As businesses get into the swing of working remotely, thoughts move on to what the short, medium- and long-term impact of the coronavirus / COVID-19 will be on businesses and how you can accurately report its effect to enable real-world forecasting. What policies, procedures and technology can be utilised to effectively monitor and actively pre-empt any changes required? Once identified, what measures can be taken in order to adapt to this ever-changing situation?
To quickly address this, there are tools currently available that collect and store data as well as conducting real-time data analysis and visualisation. With tools such as Microsoft’s Power Apps, organisations can quickly set-up applications to collect and share data, such as reporting who is working from home or in self-isolation. A free app created by Microsoft in just two days has been created to help staff communicate during a crisis.
Dashboards created in software such as Tableau or Microsoft’s Power BI can then be used to visualise this information. Here you can see two examples created in Tableau and Power BI that people have created to track the global COVID-19 impact.
As shown in the Power BI link above, the software enables organisations to instantly recognise trends from a variety of data sources by displaying it in meaningful formats. This can include heat maps, area graphs and a range of flexible charts and graphics. Users can then drill down into areas such as: business functions, geographical or specific products and services – for example to gain a deeper insight. This information can help organisations determine which departments require more manpower, amended working patterns or process automation to alleviate pressure.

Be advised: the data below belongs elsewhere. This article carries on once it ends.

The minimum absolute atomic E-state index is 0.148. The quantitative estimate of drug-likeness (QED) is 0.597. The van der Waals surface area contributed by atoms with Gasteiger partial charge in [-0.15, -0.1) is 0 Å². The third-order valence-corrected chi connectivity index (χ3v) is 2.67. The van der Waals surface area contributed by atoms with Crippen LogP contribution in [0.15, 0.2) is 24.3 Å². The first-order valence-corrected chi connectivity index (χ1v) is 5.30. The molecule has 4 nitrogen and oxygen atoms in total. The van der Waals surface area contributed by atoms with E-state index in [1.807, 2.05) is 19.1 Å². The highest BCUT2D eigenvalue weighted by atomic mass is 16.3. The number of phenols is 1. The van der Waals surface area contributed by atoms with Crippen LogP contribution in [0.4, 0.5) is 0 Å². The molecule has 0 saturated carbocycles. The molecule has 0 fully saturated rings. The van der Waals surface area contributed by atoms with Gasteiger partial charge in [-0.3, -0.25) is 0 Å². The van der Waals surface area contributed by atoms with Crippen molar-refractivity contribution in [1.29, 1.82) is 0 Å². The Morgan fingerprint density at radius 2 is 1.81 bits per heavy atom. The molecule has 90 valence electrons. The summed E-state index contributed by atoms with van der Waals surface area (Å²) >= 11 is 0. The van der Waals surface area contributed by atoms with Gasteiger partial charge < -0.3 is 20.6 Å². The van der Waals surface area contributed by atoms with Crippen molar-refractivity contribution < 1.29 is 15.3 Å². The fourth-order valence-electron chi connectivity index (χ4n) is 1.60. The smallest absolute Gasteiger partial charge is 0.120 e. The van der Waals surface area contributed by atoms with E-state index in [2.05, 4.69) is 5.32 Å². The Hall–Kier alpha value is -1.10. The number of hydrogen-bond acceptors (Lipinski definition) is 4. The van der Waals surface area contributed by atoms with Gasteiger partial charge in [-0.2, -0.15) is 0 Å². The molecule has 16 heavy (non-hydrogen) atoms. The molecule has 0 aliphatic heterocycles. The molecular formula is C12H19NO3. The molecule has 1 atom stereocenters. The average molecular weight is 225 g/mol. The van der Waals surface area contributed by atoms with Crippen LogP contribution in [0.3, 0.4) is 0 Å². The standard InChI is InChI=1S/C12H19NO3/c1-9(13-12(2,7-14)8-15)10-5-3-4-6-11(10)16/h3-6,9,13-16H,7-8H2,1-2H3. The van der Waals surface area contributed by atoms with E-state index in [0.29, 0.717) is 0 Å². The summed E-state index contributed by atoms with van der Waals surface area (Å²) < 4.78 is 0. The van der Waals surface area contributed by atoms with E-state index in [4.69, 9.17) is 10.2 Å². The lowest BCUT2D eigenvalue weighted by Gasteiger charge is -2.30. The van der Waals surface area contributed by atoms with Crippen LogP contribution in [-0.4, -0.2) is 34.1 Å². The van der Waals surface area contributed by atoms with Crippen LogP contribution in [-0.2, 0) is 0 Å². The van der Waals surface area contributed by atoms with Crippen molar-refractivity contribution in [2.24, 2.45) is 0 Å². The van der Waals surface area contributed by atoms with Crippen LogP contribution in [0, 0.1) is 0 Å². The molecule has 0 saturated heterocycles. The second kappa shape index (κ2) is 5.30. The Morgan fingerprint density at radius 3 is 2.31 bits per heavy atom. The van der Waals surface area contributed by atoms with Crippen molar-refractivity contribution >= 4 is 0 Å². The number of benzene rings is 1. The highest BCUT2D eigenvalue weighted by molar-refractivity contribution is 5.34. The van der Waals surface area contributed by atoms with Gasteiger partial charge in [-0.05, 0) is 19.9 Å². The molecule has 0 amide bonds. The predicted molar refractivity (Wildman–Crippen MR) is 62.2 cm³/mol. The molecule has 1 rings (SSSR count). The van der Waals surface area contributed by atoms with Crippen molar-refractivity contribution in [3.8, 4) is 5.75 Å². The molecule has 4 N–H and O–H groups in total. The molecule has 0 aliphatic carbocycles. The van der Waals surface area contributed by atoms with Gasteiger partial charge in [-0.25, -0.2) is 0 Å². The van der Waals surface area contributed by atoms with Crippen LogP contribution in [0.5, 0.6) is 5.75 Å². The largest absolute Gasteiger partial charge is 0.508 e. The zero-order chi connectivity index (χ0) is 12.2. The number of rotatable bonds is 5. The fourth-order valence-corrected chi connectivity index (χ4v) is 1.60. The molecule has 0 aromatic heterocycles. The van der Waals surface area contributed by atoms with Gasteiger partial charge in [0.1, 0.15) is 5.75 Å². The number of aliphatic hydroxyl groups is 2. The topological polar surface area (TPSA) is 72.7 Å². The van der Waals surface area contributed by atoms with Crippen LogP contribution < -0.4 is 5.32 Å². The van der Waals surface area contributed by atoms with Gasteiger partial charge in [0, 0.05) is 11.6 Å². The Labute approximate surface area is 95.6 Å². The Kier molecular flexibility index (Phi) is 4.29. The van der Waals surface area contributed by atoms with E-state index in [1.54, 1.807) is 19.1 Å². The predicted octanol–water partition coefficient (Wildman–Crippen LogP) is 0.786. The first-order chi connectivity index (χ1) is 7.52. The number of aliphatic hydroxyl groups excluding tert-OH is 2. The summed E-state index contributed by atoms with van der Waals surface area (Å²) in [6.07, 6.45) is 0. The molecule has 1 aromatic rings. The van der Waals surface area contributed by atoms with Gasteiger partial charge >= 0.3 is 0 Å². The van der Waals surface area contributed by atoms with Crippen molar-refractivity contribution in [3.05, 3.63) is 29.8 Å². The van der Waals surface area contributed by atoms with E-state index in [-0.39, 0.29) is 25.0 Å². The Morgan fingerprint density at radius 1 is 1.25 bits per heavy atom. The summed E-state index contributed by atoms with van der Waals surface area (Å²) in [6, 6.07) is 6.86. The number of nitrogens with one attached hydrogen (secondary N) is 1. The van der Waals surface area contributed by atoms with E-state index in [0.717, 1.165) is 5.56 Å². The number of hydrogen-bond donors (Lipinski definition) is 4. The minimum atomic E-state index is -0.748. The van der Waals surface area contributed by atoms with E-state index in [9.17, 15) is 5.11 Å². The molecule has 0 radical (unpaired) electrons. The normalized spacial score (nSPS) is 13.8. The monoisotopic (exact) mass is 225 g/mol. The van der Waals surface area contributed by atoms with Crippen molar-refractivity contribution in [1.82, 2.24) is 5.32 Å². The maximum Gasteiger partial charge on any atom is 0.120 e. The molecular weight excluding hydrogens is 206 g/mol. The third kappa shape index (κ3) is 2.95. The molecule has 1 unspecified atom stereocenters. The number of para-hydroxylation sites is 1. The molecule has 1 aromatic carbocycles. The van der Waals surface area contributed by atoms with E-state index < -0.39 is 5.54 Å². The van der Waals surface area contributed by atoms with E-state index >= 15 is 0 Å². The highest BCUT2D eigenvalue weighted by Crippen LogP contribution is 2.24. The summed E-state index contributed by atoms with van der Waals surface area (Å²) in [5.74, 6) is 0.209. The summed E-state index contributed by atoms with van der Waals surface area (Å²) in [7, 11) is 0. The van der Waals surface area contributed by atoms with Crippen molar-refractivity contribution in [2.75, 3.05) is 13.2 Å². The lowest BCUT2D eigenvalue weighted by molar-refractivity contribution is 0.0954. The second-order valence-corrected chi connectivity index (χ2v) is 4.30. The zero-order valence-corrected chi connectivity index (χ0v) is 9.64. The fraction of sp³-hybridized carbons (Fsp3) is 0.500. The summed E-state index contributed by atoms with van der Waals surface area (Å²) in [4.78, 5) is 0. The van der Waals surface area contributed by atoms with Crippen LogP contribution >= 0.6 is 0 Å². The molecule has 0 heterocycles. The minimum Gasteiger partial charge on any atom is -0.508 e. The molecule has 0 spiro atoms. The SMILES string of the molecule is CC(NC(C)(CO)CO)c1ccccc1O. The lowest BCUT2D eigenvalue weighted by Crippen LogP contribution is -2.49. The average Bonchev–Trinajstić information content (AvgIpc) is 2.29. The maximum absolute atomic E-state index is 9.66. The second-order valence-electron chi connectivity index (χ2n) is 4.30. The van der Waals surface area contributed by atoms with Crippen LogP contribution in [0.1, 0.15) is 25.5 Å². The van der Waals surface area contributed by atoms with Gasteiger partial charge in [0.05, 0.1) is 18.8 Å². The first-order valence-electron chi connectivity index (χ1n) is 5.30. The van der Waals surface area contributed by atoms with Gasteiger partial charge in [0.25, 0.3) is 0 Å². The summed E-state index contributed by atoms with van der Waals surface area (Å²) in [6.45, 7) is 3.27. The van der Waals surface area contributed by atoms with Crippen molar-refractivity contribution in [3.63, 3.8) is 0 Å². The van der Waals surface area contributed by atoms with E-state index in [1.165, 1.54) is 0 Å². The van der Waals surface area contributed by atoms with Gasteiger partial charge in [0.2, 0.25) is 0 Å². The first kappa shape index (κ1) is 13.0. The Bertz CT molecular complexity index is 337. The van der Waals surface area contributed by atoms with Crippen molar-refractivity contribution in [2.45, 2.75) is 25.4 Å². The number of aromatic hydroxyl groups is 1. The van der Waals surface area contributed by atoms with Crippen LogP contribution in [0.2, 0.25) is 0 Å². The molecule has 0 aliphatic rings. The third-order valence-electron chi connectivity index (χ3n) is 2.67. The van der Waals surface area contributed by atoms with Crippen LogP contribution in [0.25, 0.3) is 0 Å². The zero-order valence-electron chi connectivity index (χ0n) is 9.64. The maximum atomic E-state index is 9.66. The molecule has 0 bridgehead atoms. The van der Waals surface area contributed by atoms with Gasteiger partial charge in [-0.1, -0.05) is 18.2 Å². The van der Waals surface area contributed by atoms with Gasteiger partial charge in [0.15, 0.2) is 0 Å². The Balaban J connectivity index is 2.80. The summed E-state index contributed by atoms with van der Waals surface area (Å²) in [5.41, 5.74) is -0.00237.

For more complex technology and reporting requirements, an alternative approach could be to develop bespoke applications. Data profiling is the key starting point before carrying out this work. Understanding the source data enables organisations to effectively determine the essential information required, whilst removing obsolete and inaccurate information as well as ensuring that all data sets use the same naming conventions to give a more accurate view of the business situation.
Before investing time and resource into developing reports or dashboards, carrying out an analysis of the business’s needs will help to determine not only the best approach and reporting metrics but also highlight the areas that will yield the best financial return and forecasting capability.
If you need advice or assistance, Jumar are offering free consultations with its technology specialists to help organisations to get their required reporting up and running quickly.